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Overview of Corporations
Limited Liability Companies
Limited Liability Partnerships
Family Limited Partnerships
Irrevocable & Revocable Trusts
Equity Stripping

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Irrevocable and Revocable Trusts

Some trusts may provide shelter for your assets—but unfortunately—most will not. For generations, America's wealthiest families relied upon various trust formats to protect their wealth. Today, families from every economic status use trusts for a range of purposes and Asset Protection is one of the key objectives.

A trust is created by a person (called a settler or grantor, and the terms are interchangeable) who funds or gives assets to the trust. As the trust creator, the grantor establishes the terms under which the donated assets shall be managed and distributed. The grantor names one or more trustees, and the trustee may be the grantor. The grantor designates the beneficiaries who are to benefit from the trust and receive its principal and any income derived there-from. Certain trusts allow the grantor to be both the trustee and the beneficiary, which is extremely common in a living trust.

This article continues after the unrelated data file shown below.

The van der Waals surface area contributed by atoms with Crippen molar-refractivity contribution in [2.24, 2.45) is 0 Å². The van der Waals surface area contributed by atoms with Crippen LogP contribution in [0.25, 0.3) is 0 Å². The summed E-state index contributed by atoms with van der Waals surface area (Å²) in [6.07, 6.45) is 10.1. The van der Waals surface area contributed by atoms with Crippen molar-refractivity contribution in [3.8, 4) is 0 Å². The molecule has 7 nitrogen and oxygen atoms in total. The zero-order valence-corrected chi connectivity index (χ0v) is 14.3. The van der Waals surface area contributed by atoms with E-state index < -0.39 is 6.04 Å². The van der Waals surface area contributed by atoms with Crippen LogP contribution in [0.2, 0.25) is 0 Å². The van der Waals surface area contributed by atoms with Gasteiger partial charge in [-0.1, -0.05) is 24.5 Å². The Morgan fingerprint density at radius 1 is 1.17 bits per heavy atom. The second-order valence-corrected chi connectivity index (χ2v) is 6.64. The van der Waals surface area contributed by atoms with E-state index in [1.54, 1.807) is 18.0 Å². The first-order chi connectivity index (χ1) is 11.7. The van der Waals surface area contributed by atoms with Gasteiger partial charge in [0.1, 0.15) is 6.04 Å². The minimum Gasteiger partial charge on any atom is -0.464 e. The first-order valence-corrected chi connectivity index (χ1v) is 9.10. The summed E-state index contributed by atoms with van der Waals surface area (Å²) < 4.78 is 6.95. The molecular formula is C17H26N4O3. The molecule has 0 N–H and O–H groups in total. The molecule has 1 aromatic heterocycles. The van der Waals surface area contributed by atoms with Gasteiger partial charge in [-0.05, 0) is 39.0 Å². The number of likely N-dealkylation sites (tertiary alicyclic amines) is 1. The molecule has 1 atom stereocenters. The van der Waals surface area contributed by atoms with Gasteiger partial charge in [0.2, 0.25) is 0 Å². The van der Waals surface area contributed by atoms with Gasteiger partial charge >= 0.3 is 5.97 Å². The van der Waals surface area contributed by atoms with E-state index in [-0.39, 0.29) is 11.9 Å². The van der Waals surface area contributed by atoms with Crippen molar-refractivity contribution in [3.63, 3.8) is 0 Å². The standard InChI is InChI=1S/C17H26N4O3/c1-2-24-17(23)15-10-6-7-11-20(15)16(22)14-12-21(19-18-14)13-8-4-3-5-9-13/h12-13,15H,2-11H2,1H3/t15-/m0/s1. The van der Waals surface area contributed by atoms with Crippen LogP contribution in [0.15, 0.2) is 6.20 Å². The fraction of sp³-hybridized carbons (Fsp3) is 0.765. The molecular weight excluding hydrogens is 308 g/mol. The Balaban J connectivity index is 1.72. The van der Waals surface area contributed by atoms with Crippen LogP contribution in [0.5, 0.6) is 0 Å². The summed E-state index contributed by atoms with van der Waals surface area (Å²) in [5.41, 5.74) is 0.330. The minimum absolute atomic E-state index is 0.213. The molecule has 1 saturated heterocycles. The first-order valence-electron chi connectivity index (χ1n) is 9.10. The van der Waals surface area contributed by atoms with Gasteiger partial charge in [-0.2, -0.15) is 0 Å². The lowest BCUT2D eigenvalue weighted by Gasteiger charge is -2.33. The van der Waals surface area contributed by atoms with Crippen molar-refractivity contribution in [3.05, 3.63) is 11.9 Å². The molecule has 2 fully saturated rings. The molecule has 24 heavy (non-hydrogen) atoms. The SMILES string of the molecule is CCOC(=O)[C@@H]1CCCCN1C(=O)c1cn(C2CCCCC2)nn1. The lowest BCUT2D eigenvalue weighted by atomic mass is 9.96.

Frequently asked questions about trusts that we cover in this section include:

1) Which trusts can protect my assets from my creditors?
2) Which trusts can protect assets that I bequeath to my beneficiaries from their creditors?
3) How can I improve my trust protection?
4) How much Asset Protection can I achieve from the different trusts?


The best defense is a good offense.